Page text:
One of my favorite things about being an indie author is the need to constantly adapt and learn new skills. It’s also one of the most stressful parts of being an indie author, but we’ll discuss that some other day.
Some of the keeping up with the times work does affect the artistic end of being an author. I need to read in my genre to know what readers are looking for―what tropes are hot, what narration styles are getting gobbled up, even how far you can push the maturity boundaries within the young adult sphere.
A lot of the keeping up is on the business end. What are the Amazon algorithms up to? Have the also-boughts moved again? What are the best distributions sites?
The ways that authors connect with readers has changed as well.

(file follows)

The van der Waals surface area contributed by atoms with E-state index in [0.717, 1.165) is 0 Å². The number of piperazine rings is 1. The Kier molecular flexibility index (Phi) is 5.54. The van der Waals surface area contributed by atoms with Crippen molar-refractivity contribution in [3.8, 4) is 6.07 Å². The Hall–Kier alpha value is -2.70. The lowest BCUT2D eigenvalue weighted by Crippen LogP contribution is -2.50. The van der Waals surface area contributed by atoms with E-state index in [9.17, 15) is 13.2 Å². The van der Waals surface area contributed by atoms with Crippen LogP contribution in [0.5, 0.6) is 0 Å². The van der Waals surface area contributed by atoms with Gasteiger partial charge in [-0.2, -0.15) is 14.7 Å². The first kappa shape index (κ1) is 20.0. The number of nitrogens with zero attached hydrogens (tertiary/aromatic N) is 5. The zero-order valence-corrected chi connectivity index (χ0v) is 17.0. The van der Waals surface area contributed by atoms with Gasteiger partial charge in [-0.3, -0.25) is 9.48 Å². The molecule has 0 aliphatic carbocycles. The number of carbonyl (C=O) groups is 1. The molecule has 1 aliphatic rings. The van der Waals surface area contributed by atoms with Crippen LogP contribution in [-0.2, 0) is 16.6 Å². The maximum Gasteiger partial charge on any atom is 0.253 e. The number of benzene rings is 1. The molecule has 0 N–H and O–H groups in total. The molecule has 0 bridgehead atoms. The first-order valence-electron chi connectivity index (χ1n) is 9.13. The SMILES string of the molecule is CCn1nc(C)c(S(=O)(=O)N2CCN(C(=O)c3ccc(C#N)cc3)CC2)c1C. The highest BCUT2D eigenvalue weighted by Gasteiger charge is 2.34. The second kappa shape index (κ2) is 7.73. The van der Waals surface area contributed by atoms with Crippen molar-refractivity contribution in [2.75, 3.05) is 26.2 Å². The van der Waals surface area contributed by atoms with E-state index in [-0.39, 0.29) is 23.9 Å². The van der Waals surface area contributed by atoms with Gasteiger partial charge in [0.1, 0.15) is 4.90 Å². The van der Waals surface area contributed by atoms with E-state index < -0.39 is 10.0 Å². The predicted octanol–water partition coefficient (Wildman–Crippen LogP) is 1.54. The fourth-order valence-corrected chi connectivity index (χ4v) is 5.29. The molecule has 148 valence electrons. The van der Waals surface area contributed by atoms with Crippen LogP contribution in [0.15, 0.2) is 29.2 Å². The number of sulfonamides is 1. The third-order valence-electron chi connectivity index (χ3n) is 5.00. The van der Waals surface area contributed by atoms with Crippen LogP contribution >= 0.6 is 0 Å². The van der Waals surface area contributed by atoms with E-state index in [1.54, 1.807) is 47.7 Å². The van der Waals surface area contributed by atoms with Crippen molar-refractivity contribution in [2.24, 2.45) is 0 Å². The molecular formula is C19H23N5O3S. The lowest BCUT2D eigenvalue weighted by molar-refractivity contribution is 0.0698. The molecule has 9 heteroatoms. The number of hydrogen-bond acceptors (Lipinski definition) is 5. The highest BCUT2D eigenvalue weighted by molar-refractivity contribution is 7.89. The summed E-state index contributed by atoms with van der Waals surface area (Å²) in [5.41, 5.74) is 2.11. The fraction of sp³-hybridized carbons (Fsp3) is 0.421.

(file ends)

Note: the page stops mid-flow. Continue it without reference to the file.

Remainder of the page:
A few years ago, having a blog was the big thing that every author needed to invest their time in. Then Facebook groups and parties were a massive thing. Then it became accessing your audience through Facebook messenger bots (that one I never understood.)
As voice technology moves forward, podcasting has become the connection tool of the moment. And it makes a ton of sense. You can listen to your favorite author while you commute. You can catch up on book news while you cook.
I love listening to podcasts, and starting the A Book and A Dream podcast has been super fun. It feels like such a more straightforward and human way to share my love of books and journey as an author.
Now that I have this platform I can use to connect, my new question becomes how best to use this venture to deliver quality content to my readers.
I have a lot of plans in the works, including some really exciting guests, some behind-the-scenes peeks at upcoming projects, and fun topics like fantasy stories that could have turned out completely differently if one sentence had been changed.
Here’s to new challenges in the evolving reader-author connection.